ASA and ABS filaments share a number of characteristics, but also have important differences. These differences should influence which of the two 3D printing materials you choose to work with. But let’s start with the things they have in common.
As thermoplastics, ASA and ABS both share some basic properties. In other words, all thermoplastics are characterized by their ability to be melted into liquid form and hardened when cooled. This capability is imperative when it comes to FFF 3D printing, as solid plastic filaments are passed through a heated print nozzle (also called hotend), which extrudes the melted material onto a build platform. As layers of the material are extruded, they solidify into an object as the plastic cools.
In addition to their basic thermoplastic makeup, ASA and ABS have a few mechanical properties in common, including high impact resistance and toughness. This means both 3D printing filaments are well suited for functional prototypes, jigs and fixtures, as well as production-grade parts. Both materials also have high glass transition temperatures (105°C for ABS and 100°C for ASA), especially when compared to other filaments like PLA, Nylon, and PETG. Glass transition temperature is the temperature at which the filament changes from a hard solid to an amorphous, rubber-like solid. When it comes to post-processing, both ASA and ABS 3D printed parts can be easily sanded down and smoothed using acetone.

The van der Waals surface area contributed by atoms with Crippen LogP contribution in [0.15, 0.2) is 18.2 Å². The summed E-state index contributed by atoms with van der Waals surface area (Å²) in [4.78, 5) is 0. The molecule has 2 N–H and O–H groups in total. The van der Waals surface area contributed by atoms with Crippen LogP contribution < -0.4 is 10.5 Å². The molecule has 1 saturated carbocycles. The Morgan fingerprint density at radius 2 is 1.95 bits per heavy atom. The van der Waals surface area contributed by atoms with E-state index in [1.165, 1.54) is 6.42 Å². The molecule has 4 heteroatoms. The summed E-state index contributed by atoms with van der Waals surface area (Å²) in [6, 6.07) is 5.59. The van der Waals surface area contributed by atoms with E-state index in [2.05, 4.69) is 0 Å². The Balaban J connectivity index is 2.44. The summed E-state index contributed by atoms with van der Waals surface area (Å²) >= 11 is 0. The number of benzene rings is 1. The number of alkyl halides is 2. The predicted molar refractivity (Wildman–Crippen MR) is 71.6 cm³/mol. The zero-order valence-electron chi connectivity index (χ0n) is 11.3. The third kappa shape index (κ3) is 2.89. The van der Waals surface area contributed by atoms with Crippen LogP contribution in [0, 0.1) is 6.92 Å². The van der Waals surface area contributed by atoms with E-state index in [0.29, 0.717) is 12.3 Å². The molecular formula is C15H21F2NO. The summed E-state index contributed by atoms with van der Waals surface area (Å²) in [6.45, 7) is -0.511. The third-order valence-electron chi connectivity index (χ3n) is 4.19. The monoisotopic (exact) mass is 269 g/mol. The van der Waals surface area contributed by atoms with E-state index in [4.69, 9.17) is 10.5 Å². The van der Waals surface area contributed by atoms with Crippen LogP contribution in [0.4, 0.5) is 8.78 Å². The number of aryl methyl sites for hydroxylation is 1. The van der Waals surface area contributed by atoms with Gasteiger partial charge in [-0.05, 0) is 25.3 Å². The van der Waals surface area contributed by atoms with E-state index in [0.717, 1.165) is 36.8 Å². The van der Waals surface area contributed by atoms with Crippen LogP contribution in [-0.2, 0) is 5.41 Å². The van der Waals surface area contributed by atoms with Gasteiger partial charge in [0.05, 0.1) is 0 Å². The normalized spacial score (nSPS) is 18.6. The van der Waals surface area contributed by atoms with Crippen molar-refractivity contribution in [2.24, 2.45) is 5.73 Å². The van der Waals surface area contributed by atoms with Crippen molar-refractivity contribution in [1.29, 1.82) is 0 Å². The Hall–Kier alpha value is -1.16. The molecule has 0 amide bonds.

ASA and ABS do share a couple of less desirable features, including their risk of warping and shrinking on the 3D printer print bed. Warping and shrinking occur if the printed materials cool too quickly. This causes the material to contract and solidify, which can lead to poor adhesion and ultimately failed prints. Fortunately, there are steps that can be taken to mitigate these risks, such as temperature control for printing and cooling, and better first layer adhesion with the use of a heated bed, kapton tape, or special adhesives. That being said, some brands of ASA filament do boast better layer adhesion and less shrinkage than their ABS counterparts.